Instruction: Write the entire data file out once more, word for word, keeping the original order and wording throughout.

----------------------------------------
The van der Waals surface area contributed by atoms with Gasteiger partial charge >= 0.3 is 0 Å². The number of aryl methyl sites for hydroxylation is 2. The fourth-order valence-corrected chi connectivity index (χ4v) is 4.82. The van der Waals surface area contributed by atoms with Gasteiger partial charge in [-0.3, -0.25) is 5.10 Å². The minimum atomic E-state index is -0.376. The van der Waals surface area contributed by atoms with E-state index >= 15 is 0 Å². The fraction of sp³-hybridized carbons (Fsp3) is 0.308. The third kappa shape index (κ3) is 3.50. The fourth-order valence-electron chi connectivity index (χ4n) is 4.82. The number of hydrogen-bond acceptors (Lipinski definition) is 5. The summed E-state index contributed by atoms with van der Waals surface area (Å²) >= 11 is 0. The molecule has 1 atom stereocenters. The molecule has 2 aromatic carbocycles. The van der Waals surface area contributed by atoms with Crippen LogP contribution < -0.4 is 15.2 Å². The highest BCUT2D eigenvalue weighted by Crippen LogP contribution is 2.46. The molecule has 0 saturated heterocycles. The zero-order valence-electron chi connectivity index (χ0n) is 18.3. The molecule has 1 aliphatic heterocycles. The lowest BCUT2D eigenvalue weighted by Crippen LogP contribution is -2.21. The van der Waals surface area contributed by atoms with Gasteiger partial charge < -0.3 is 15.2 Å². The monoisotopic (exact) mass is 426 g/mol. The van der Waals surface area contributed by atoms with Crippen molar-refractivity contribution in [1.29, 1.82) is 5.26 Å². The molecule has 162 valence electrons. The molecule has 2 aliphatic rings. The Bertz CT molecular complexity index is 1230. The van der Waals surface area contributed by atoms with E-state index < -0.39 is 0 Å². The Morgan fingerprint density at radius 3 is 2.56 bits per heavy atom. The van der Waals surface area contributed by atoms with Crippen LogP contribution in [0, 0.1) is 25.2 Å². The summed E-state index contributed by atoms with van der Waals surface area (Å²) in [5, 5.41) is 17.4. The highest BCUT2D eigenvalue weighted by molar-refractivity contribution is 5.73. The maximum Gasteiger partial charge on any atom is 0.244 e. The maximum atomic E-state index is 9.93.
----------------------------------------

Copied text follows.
The van der Waals surface area contributed by atoms with Gasteiger partial charge >= 0.3 is 0 Å². The number of aryl methyl sites for hydroxylation is 2. The fourth-order valence-corrected chi connectivity index (χ4v) is 4.82. The van der Waals surface area contributed by atoms with Gasteiger partial charge in [-0.3, -0.25) is 5.10 Å². The minimum atomic E-state index is -0.376. The van der Waals surface area contributed by atoms with E-state index >= 15 is 0 Å². The fraction of sp³-hybridized carbons (Fsp3) is 0.308. The third kappa shape index (κ3) is 3.50. The fourth-order valence-electron chi connectivity index (χ4n) is 4.82. The number of hydrogen-bond acceptors (Lipinski definition) is 5. The summed E-state index contributed by atoms with van der Waals surface area (Å²) >= 11 is 0. The molecule has 1 atom stereocenters. The molecule has 2 aromatic carbocycles. The van der Waals surface area contributed by atoms with Crippen LogP contribution < -0.4 is 15.2 Å². The highest BCUT2D eigenvalue weighted by Crippen LogP contribution is 2.46. The molecule has 0 saturated heterocycles. The zero-order valence-electron chi connectivity index (χ0n) is 18.3. The molecule has 1 aliphatic heterocycles. The lowest BCUT2D eigenvalue weighted by Crippen LogP contribution is -2.21. The van der Waals surface area contributed by atoms with Gasteiger partial charge < -0.3 is 15.2 Å². The monoisotopic (exact) mass is 426 g/mol. The van der Waals surface area contributed by atoms with Crippen molar-refractivity contribution in [1.29, 1.82) is 5.26 Å². The molecule has 162 valence electrons. The molecule has 2 aliphatic rings. The Bertz CT molecular complexity index is 1230. The van der Waals surface area contributed by atoms with E-state index < -0.39 is 0 Å². The Morgan fingerprint density at radius 3 is 2.56 bits per heavy atom. The van der Waals surface area contributed by atoms with Crippen LogP contribution in [0, 0.1) is 25.2 Å². The summed E-state index contributed by atoms with van der Waals surface area (Å²) in [5, 5.41) is 17.4. The highest BCUT2D eigenvalue weighted by molar-refractivity contribution is 5.73. The maximum Gasteiger partial charge on any atom is 0.244 e. The maximum atomic E-state index is 9.93.